The manufacturer will be seeing a lot of these cobots in the future. These are designed to function as an extension of the person, augmenting their skills as opposed to replacing them altogether. They are already in use in the medical world as extensions of the surgeon. In manufacturing virtual reality is used to identify what is happening in a machine or process so that adjustments can be made on the spot. The cobot reads what the human wants done and orders the robots to perform that task. The potential is vast and accelerates every year.
Additionally, manufacturers have yet another impetus as the world copes with a pandemic that requires people to maintain distance. It is very hard to run an assembly line with people spaced a minimum of six feet apart, but machines have no such issues and can be jammed together as needed. The bottom line is that technology continues to respond as Moore’s Law has stated for years – a doubling of capacity and technology every two years. This referred to the number of transistors on a microchip but has been interpreted as describing the overall advance of technology.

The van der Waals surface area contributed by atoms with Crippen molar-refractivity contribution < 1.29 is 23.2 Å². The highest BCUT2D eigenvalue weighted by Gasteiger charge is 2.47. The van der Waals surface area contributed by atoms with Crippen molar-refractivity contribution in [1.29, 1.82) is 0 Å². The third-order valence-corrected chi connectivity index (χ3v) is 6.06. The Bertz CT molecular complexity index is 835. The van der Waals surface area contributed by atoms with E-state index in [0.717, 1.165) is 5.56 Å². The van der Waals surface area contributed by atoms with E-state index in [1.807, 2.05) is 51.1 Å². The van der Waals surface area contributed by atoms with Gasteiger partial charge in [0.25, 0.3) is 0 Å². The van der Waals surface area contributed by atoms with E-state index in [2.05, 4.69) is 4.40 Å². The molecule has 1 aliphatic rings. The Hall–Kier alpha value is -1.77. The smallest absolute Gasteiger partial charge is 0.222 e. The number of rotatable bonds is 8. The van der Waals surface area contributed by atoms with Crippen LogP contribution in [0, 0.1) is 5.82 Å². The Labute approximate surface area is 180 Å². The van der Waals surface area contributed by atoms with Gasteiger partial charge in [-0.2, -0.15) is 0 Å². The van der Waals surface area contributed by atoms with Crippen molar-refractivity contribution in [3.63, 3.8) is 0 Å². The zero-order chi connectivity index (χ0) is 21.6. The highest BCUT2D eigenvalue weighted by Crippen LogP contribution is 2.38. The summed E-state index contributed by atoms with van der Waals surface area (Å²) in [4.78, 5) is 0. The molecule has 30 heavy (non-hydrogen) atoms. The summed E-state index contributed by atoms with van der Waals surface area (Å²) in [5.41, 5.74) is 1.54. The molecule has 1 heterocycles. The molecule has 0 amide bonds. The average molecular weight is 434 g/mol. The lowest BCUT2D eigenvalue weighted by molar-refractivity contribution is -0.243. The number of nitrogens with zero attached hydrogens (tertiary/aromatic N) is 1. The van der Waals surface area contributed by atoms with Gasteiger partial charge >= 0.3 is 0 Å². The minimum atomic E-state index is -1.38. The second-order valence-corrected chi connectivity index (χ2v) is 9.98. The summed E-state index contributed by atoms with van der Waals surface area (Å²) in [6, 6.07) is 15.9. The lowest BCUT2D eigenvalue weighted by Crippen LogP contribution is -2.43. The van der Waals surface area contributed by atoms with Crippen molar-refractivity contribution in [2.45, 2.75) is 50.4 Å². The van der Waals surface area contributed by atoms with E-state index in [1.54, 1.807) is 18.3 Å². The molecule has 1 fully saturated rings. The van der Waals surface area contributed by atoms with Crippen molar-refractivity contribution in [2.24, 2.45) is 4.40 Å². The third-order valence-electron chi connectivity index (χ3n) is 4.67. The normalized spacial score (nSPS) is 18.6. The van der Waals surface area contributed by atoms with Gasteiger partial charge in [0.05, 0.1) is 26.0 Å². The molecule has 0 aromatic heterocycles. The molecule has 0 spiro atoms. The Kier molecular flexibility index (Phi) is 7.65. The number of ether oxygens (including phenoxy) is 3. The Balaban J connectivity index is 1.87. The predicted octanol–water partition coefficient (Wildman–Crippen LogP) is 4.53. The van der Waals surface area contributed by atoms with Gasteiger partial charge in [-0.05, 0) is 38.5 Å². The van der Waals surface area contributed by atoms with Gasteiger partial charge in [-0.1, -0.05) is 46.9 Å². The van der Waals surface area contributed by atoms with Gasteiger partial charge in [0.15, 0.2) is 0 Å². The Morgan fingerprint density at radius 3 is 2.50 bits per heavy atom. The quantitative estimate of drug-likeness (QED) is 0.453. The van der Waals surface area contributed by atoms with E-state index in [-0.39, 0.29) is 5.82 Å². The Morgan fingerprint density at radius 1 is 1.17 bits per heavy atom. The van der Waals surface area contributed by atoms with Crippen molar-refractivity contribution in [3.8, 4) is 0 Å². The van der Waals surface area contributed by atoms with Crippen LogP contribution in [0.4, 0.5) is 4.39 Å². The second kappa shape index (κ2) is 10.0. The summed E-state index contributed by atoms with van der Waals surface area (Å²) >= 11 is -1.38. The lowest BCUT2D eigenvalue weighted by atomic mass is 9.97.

What are the Implications?
COVID-19 presents the opportunity to take a hard look at operations and improvements that can be made. As you consider the options, you’ll want to do so while assessing the risks and ensuring the plans fit within the overall strategy of your organization. MarksNelson has the experience to support your manufacturing organization as an advisor, offering insights and technology advancements to help streamline and improve your processes.
Additionally, the pandemic may offer the ability for your organization to access Trade Adjustment Assistance Funds (TAA Funds). These funds can be used to help cover the costs of consultants or industry-specific experts to help with process improvement, technology implementation, and more. Let us know if we can support your business through this process.
1 U.S. Bureau of Economic Analysis.
2 United Nations, World Population Prospects, 2017 revision.